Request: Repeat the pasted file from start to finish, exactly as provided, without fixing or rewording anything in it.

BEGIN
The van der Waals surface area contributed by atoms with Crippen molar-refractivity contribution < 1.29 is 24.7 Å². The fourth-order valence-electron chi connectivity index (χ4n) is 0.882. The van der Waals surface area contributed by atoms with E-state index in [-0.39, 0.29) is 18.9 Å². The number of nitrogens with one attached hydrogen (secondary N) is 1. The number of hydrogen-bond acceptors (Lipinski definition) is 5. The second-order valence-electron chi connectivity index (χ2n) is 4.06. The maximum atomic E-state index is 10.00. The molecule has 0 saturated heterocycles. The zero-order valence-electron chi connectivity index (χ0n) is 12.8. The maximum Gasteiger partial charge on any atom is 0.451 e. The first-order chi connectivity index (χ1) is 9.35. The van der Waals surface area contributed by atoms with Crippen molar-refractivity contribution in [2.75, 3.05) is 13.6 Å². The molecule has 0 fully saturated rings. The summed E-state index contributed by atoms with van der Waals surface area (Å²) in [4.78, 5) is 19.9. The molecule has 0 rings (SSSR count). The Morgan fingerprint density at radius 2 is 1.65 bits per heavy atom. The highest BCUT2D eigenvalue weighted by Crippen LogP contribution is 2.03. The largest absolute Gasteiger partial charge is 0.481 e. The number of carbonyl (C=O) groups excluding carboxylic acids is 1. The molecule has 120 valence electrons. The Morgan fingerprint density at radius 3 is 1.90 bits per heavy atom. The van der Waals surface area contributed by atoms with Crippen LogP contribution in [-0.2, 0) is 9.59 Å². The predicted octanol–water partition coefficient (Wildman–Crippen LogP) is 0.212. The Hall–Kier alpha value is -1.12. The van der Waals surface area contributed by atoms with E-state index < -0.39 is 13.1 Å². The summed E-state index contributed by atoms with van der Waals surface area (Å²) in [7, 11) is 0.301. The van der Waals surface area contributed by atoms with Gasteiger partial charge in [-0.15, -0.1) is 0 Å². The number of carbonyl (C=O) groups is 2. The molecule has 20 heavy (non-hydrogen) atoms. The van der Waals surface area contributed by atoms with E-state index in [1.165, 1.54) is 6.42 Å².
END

The van der Waals surface area contributed by atoms with Crippen molar-refractivity contribution < 1.29 is 24.7 Å². The fourth-order valence-electron chi connectivity index (χ4n) is 0.882. The van der Waals surface area contributed by atoms with E-state index in [-0.39, 0.29) is 18.9 Å². The number of nitrogens with one attached hydrogen (secondary N) is 1. The number of hydrogen-bond acceptors (Lipinski definition) is 5. The second-order valence-electron chi connectivity index (χ2n) is 4.06. The maximum atomic E-state index is 10.00. The molecule has 0 saturated heterocycles. The zero-order valence-electron chi connectivity index (χ0n) is 12.8. The maximum Gasteiger partial charge on any atom is 0.451 e. The first-order chi connectivity index (χ1) is 9.35. The van der Waals surface area contributed by atoms with Crippen molar-refractivity contribution in [2.75, 3.05) is 13.6 Å². The molecule has 0 fully saturated rings. The summed E-state index contributed by atoms with van der Waals surface area (Å²) in [4.78, 5) is 19.9. The molecule has 0 rings (SSSR count). The Morgan fingerprint density at radius 2 is 1.65 bits per heavy atom. The highest BCUT2D eigenvalue weighted by Crippen LogP contribution is 2.03. The largest absolute Gasteiger partial charge is 0.481 e. The number of carbonyl (C=O) groups excluding carboxylic acids is 1. The molecule has 120 valence electrons. The Morgan fingerprint density at radius 3 is 1.90 bits per heavy atom. The van der Waals surface area contributed by atoms with Crippen LogP contribution in [-0.2, 0) is 9.59 Å². The predicted octanol–water partition coefficient (Wildman–Crippen LogP) is 0.212. The Hall–Kier alpha value is -1.12. The van der Waals surface area contributed by atoms with E-state index < -0.39 is 13.1 Å². The summed E-state index contributed by atoms with van der Waals surface area (Å²) in [7, 11) is 0.301. The van der Waals surface area contributed by atoms with Gasteiger partial charge in [-0.15, -0.1) is 0 Å². The number of carbonyl (C=O) groups is 2. The molecule has 20 heavy (non-hydrogen) atoms. The van der Waals surface area contributed by atoms with E-state index in [1.165, 1.54) is 6.42 Å².